“This is the best song I ever wrote.” So said Bob Dylan with evident pride about “Sad-Eyed Lady of the Lowlands” to journalist Robert Shelton in a Denver hotel room during an impromptu performance on March 12, 1966. Dylan was showing off the song and a few others (including “Positively Van Gogh” covered previously on Recliner Notes) to Shelton. Dylan was feeling boastful after writing and recording the song in the studio only a month earlier in Nashville during the Blonde on Blonde recording sessions. Kris Kristofferson was employed as a janitor by Columbia Records and was on hand for the recording of Blonde on Blonde. He recalled the night Dylan wrote “Sad-Eyed Lady of the Lowlands”:
“I saw Dylan sitting out in the studio at the piano, writing all night long by himself. Dark glasses on.”
Dylan indicated later in an interview with Jann Wenner for Rolling Stone on November 29, 1969 that the song got away from him:
“’[Sad Eyed Lady of the Lowlands]’ started out as just a little thing…but I got carried away somewhere along the line. I just sat down at a table and started writing. At the session itself. And I just got carried away with the whole thing….I just started writing and I couldn’t stop. After a period of time, I forgot what it was all about, and I started trying to get back to the beginning [laughs].”
After the song was completed, Dylan assembled the musicians and recorded “Sad-Eyed Lady of the Lowlands” at 4 a.m.:
The song was recorded with the top, first-call, A-list musicians in Nashville. It opens with an instrumental passage that reflects the embodiment of a sound that Dylan later described to Jonathan Cott for Rolling Stone in 1978:
“It’s that thin, that wild mercury sound. It’s metallic and bright gold, with whatever that conjures up. That’s my particular sound…Mostly, I’ve been driving at a combination of guitar, harmonica, and organ.”
Recliner Notes explored how this ideal was realized in other songs on Blonde on Blonde, but the musical feel of “Sad-Eyed Lady of the Lowlands” throughout its more than 11 minutes running time is the thinnest, wildest mercury of them all. The guitars, harmonica, and especially the organ provide a fluid, metallic sound that may have oozed out of time-folded refraction only understood through a science fiction novel. The music flows in and out, up and around Dylan’s vocals, building to crescendos and then softening to almost nothing once again. Dylan’s vocals have a blurry delivery, the vocal equivalent of the fogginess in one’s eyes after rubbing for longer than necessary. The result is a kaleidoscopic feel without the musicians and Dylan having to rely on the kind of fuzzed out techniques that psychedelic bands would employ in a few years after this recording. This is multicolored, hallucinatory music produced by musicians at the top of their game led by a writer who is attempting to capture beauty, time, and space at once.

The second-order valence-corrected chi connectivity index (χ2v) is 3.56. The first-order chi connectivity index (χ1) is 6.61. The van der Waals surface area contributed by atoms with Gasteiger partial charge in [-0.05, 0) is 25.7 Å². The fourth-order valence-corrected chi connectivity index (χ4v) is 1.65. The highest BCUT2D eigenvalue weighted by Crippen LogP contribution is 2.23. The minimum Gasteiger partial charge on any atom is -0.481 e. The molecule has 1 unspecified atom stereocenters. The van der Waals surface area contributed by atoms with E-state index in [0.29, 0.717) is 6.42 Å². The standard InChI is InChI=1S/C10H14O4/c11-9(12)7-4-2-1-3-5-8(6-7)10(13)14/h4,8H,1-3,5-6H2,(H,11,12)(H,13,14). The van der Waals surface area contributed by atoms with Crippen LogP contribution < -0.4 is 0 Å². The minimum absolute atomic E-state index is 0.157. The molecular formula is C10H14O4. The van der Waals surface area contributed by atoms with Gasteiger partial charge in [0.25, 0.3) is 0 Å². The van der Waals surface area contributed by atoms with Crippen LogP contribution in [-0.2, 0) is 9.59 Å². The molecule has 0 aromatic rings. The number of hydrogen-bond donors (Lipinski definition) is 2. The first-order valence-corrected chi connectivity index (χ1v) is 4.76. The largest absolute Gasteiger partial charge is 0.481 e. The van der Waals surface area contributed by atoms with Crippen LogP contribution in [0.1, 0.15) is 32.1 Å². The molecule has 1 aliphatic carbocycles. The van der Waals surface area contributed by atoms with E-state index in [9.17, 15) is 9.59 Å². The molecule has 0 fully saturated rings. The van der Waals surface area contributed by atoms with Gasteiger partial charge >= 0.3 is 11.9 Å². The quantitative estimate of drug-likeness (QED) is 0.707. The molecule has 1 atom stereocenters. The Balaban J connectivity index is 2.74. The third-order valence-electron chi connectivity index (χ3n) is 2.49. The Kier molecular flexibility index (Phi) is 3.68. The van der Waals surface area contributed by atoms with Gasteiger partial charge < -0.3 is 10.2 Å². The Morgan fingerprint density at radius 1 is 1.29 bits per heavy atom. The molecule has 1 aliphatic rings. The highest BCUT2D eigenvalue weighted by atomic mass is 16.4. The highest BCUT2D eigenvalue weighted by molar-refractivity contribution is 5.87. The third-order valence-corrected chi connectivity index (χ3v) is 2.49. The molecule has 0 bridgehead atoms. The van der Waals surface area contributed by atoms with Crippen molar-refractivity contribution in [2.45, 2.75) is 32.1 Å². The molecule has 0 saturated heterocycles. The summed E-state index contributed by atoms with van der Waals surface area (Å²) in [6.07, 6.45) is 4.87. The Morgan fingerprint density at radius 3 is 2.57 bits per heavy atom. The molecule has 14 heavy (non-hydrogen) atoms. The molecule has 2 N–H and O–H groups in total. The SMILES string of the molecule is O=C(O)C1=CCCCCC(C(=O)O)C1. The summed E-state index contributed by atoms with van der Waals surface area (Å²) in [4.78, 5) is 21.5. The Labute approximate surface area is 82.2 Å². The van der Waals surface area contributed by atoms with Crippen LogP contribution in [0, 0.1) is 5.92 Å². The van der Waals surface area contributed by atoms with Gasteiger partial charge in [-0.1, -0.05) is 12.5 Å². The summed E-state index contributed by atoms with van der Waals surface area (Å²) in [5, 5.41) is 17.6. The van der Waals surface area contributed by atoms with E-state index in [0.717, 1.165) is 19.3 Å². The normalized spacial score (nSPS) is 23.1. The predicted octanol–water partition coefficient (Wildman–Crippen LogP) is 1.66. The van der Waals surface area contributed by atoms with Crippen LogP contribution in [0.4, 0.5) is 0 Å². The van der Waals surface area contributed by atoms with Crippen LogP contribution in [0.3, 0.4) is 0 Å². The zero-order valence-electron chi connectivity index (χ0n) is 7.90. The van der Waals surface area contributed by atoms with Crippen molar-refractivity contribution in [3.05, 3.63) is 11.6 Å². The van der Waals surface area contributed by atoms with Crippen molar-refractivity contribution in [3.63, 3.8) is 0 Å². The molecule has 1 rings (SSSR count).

Dylan’s “thin, wild mercury” concept is not only felt in the music, but also embedded in the text with direct reference to mercury in the first line of the song: “With your mercury mouth in the missionary times.” Utilizing a nifty alliteration, Dylan introduces the song’s subject in this first line, uniting the feel of the music with the unpredictable nature of the sad-eyed lady in question. Who is she? The person who inspired the writing of the song has been disclosed by none other than Bob Dylan himself in his song “Sara” off of 1976’s Desire in which he sings:
Stayin’ up for days in the Chelsea Hotel
Writin’ “Sad-Eyed Lady of the Lowlands” for you.
The subject of “Sara” and “Sad-Eyed Lady of the Lowlands” are one in the same: Sara Dylan, who was born Shirley Noznisky and whose name was Sara Lownds when Dylan met her. The similarity between the name “Lownds” and “lowlands” cannot be accidental. Regarding the seemingly transparent revelation in the song “Sara” — this being Bob Dylan — even a clue like that is slightly twisted since Kristofferson notes in the quote above and confirmed by many others that Dylan wrote “Sad-Eyed Lady of the Lowlands” in the Nashville studio and not at the Chelsea Hotel in New York.
Further linking the song to Sara through autobiographical connections are two references to metal in the lyrics:
With your sheets like metal and your belt like lace
With your sheet-metal memory of Cannery Row.
Many critics have pointed out that Sara’s father was a scrap metal dealer in Wilmington, Delaware. Not only are these lyrical touches referencing the subject of the song, but they also reflect the metallic feel of the music, thus binding the lyrical text of the song with the song’s musical expression.
“Sad-Eyed Lady of the Lowlands” is a song of exaltation, celebrating the subject’s manner and beauty through both grandeur and lust. The sensuality of Dylan’s descriptions are indisputable:
And your eyes like smoke and your prayers like rhymes
And your silver cross, and your voice like chimes
Your flesh like silk, and your face like glass
With your silhouette when the sunlight dims
Into your eyes where the moonlight swims
With your holy medallion which your fingertips fold.
The passion is apparent on Dylan’s part as he is enraptured by this woman. The chorus of the song asks two tantalizing and suggestive questions:
My warehouse eyes, my Arabian drums
Should I leave them by your gate
Or, sad-eyed lady, should I wait?
The chorus of “Sad-Eyed Lady of the Lowlands” inspired a comic moment in Larry “Ratso” Sloman’s book On the Road with Bob Dylan. During 1975’s Rolling Thunder Revue, Ratso embeds himself on the tour, befriending Sara Dylan, and questioning Dylan as much as possible. Dylan enjoys Ratso’s company to a point, but mostly treats his questions with bemusement. At one point in the book, Ratso sees an opening to ask one of his big questions and takes it: